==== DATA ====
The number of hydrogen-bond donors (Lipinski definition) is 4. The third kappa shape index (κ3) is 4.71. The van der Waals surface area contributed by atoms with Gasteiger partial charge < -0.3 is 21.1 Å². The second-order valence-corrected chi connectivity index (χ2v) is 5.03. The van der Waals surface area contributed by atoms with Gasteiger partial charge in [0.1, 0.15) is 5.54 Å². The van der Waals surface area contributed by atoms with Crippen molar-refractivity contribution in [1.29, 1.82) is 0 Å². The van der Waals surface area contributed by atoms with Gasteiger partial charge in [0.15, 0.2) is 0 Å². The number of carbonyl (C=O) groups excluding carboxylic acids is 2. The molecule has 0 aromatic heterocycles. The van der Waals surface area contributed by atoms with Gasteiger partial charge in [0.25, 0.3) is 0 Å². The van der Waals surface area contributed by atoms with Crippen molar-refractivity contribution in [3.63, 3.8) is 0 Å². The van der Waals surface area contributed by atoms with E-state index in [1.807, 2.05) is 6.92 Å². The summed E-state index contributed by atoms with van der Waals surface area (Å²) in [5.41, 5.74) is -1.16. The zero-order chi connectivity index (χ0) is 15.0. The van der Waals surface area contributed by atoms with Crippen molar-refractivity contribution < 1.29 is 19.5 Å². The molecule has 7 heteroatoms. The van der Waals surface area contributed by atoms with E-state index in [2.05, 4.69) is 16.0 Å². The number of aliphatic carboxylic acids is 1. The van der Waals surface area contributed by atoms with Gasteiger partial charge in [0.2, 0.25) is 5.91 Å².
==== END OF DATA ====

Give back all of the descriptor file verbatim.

The number of hydrogen-bond donors (Lipinski definition) is 4. The third kappa shape index (κ3) is 4.71. The van der Waals surface area contributed by atoms with Gasteiger partial charge < -0.3 is 21.1 Å². The second-order valence-corrected chi connectivity index (χ2v) is 5.03. The van der Waals surface area contributed by atoms with Gasteiger partial charge in [0.1, 0.15) is 5.54 Å². The van der Waals surface area contributed by atoms with Crippen molar-refractivity contribution in [1.29, 1.82) is 0 Å². The van der Waals surface area contributed by atoms with Gasteiger partial charge in [0.15, 0.2) is 0 Å². The number of carbonyl (C=O) groups excluding carboxylic acids is 2. The molecule has 0 aromatic heterocycles. The van der Waals surface area contributed by atoms with Gasteiger partial charge in [0.25, 0.3) is 0 Å². The van der Waals surface area contributed by atoms with Crippen molar-refractivity contribution in [3.63, 3.8) is 0 Å². The van der Waals surface area contributed by atoms with E-state index in [1.807, 2.05) is 6.92 Å². The summed E-state index contributed by atoms with van der Waals surface area (Å²) in [5.41, 5.74) is -1.16. The zero-order chi connectivity index (χ0) is 15.0. The van der Waals surface area contributed by atoms with Crippen molar-refractivity contribution < 1.29 is 19.5 Å². The molecule has 7 heteroatoms. The van der Waals surface area contributed by atoms with E-state index in [2.05, 4.69) is 16.0 Å². The number of aliphatic carboxylic acids is 1. The van der Waals surface area contributed by atoms with Gasteiger partial charge in [0.2, 0.25) is 5.91 Å².